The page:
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Nim App on CloudFlow

Learn how to run a "Hello World" Nim app at the edge for low latency and high availability. You can use our repo as a template, or perform the steps yourself using the Kubernetes dashboard or kubectl commands.

What You'll Build

Visit to see what you'll be building.

Option 1 - Copy Our GitHub Repo

workflow status

Make a new repo from our template: in your browser visit and select Use this template (don't clone, don't fork, but use the template). Choose yourself as an owner, give it a name of your choice, and make it be Public (not Private).

  1. In your new GitHub repo, under Settings > Secrets > Actions, use New repository secret to add these two:
  2. Make any change to ./helloworld.nim and watch your changes go live.

Option 2 - Step by Step

Following are step-by-step instructions to deploy a Nim "Hello World" application to the edge on CloudFlow. We'll Dockerize it, and deploy it on CloudFlow.


  • You need Docker installed so that you can build a docker image.

Create the Nim App

Create a new directory for your app.

mkdir my-nim-app
cd my-nim-app

Create helloworld.nim with the following code.

import std/asynchttpserver
import std/asyncdispatch

proc main {.async.} =
var server = newAsyncHttpServer()
proc cb(req: Request) {.async.} =
echo (req.reqMethod, req.url, req.headers)
let headers = {"Content-type": "text/plain; charset=utf-8"}
await req.respond(Http200, "Hello World from Nim on CloudFlow!", headers.newHttpHeaders())

let port = server.getPort
echo "Web server is now running on port " & $port.uint16
while true:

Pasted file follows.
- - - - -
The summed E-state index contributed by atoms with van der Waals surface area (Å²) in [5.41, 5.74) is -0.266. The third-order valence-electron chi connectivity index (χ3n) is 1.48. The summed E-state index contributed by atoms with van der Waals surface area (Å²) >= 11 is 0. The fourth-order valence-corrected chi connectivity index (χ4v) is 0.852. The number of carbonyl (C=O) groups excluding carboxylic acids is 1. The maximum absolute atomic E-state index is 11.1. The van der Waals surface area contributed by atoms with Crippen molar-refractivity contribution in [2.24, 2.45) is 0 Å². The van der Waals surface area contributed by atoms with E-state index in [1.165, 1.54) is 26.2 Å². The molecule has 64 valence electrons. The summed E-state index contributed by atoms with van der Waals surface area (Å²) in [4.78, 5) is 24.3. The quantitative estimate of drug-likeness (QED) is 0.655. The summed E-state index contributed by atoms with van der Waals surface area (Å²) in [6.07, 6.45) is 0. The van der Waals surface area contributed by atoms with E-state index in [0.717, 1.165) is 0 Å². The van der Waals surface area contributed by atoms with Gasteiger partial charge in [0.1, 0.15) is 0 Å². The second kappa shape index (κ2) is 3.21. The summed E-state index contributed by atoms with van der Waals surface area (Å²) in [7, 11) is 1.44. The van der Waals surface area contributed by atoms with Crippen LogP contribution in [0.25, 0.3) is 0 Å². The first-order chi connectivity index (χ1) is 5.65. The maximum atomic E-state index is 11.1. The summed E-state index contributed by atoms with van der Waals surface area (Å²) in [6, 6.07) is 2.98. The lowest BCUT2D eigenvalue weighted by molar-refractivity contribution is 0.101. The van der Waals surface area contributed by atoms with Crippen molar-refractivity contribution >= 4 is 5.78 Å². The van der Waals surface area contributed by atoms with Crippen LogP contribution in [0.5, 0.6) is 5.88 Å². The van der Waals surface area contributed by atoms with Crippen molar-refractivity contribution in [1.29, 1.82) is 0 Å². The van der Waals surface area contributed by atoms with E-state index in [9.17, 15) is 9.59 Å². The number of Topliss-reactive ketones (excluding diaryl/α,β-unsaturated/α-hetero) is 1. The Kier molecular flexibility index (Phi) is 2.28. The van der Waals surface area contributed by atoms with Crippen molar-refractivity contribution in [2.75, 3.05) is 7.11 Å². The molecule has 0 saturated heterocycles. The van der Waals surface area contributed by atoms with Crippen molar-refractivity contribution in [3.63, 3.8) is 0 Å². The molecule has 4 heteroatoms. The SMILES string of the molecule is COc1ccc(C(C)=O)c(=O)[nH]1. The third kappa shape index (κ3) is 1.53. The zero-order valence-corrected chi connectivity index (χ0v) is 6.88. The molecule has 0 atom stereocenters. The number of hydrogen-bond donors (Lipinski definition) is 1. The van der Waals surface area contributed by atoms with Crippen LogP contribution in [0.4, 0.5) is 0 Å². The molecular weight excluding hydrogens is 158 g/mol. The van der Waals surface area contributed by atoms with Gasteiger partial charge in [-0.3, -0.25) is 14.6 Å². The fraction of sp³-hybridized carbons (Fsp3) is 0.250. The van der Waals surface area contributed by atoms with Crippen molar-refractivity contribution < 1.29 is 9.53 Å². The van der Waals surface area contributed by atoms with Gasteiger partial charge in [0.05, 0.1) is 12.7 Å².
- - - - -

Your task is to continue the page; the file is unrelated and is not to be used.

if server.shouldAcceptRequest():
await server.acceptRequest(cb)
# too many concurrent connections, `maxFDs` exceeded
# wait 500ms for FDs to be closed
await sleepAsync(500)

waitFor main()

Dockerize It

Let's build the container image that we'll deploy to CloudFlow. First make a Dockerfile in your directory with the following content.

FROM nimlang/nim
COPY . ./my-nim-app
WORKDIR /my-nim-app
CMD [ "nim", "c", "--run", "./helloworld.nim" ]

Build and tag it.

docker build . -t

Launch it locally to test it.

docker run -p 8080:8080
curl http://localhost:8080

Push It

Push it to GitHub Packages. This makes it available to CloudFlow.

docker push

Be sure to make it public. To see your packages and make this change, visit

Deploy It

Next, use the Create Project command in the CloudFlow Console in order to deploy your new container. Use the image name with port 8080.

See the pods running on CloudFlow's network with either the Kubernetes dashboard or kubectl get pods -o wide. The -o wide switch shows where your app is running according to the default AEE location optimization strategy. Your app will be optimally deployed according to traffic. In lieu of significant traffic, your deployment will be made to default locations.

Try kubectl logs POD to see the log message reporting that the server is listening on port 8080 (Web server is now running on port 8080)

Finally, follow the instructions that configure DNS and TLS.

See What You've Built

See the "Hello World!" app you've built by visiting the https://YOUR.DOMAIN.COM, substituting YOUR.DOMAIN.COM according to your DNS and HTTPS configuration.